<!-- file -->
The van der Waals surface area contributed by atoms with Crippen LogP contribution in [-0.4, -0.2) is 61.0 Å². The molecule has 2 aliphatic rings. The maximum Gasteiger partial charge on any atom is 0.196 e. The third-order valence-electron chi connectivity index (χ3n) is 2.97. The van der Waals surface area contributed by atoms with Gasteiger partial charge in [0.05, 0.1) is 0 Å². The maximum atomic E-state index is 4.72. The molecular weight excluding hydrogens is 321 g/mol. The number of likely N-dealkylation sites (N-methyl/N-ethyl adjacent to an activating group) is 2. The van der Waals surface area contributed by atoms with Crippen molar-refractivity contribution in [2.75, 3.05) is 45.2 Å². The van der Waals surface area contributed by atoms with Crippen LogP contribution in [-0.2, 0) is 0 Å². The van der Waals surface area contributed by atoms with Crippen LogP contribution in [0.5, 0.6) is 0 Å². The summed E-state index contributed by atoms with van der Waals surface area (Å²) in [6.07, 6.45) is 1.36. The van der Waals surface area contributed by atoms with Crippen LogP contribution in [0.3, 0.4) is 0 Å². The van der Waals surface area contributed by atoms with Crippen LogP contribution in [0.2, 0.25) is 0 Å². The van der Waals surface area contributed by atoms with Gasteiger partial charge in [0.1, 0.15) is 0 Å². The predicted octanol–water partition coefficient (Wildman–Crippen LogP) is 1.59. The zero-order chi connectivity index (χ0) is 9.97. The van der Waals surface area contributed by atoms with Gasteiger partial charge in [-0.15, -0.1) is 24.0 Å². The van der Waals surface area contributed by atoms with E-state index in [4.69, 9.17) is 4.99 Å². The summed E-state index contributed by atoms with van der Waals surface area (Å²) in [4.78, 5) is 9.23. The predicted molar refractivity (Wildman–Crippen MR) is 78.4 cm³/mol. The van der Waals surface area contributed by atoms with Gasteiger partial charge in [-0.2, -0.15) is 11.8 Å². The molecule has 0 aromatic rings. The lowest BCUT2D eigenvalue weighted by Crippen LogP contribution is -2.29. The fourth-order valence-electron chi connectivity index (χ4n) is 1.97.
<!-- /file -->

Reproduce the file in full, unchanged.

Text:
The van der Waals surface area contributed by atoms with Crippen LogP contribution in [-0.4, -0.2) is 61.0 Å². The molecule has 2 aliphatic rings. The maximum Gasteiger partial charge on any atom is 0.196 e. The third-order valence-electron chi connectivity index (χ3n) is 2.97. The van der Waals surface area contributed by atoms with Gasteiger partial charge in [0.05, 0.1) is 0 Å². The maximum atomic E-state index is 4.72. The molecular weight excluding hydrogens is 321 g/mol. The number of likely N-dealkylation sites (N-methyl/N-ethyl adjacent to an activating group) is 2. The van der Waals surface area contributed by atoms with Crippen molar-refractivity contribution in [2.75, 3.05) is 45.2 Å². The van der Waals surface area contributed by atoms with Crippen LogP contribution in [-0.2, 0) is 0 Å². The van der Waals surface area contributed by atoms with Crippen LogP contribution in [0.5, 0.6) is 0 Å². The summed E-state index contributed by atoms with van der Waals surface area (Å²) in [6.07, 6.45) is 1.36. The van der Waals surface area contributed by atoms with Crippen LogP contribution in [0.3, 0.4) is 0 Å². The van der Waals surface area contributed by atoms with Crippen LogP contribution in [0.2, 0.25) is 0 Å². The van der Waals surface area contributed by atoms with Gasteiger partial charge in [0.1, 0.15) is 0 Å². The predicted octanol–water partition coefficient (Wildman–Crippen LogP) is 1.59. The zero-order chi connectivity index (χ0) is 9.97. The van der Waals surface area contributed by atoms with Gasteiger partial charge in [-0.15, -0.1) is 24.0 Å². The van der Waals surface area contributed by atoms with E-state index in [4.69, 9.17) is 4.99 Å². The summed E-state index contributed by atoms with van der Waals surface area (Å²) in [4.78, 5) is 9.23. The predicted molar refractivity (Wildman–Crippen MR) is 78.4 cm³/mol. The van der Waals surface area contributed by atoms with Gasteiger partial charge in [-0.2, -0.15) is 11.8 Å². The molecule has 0 aromatic rings. The lowest BCUT2D eigenvalue weighted by Crippen LogP contribution is -2.29. The fourth-order valence-electron chi connectivity index (χ4n) is 1.97.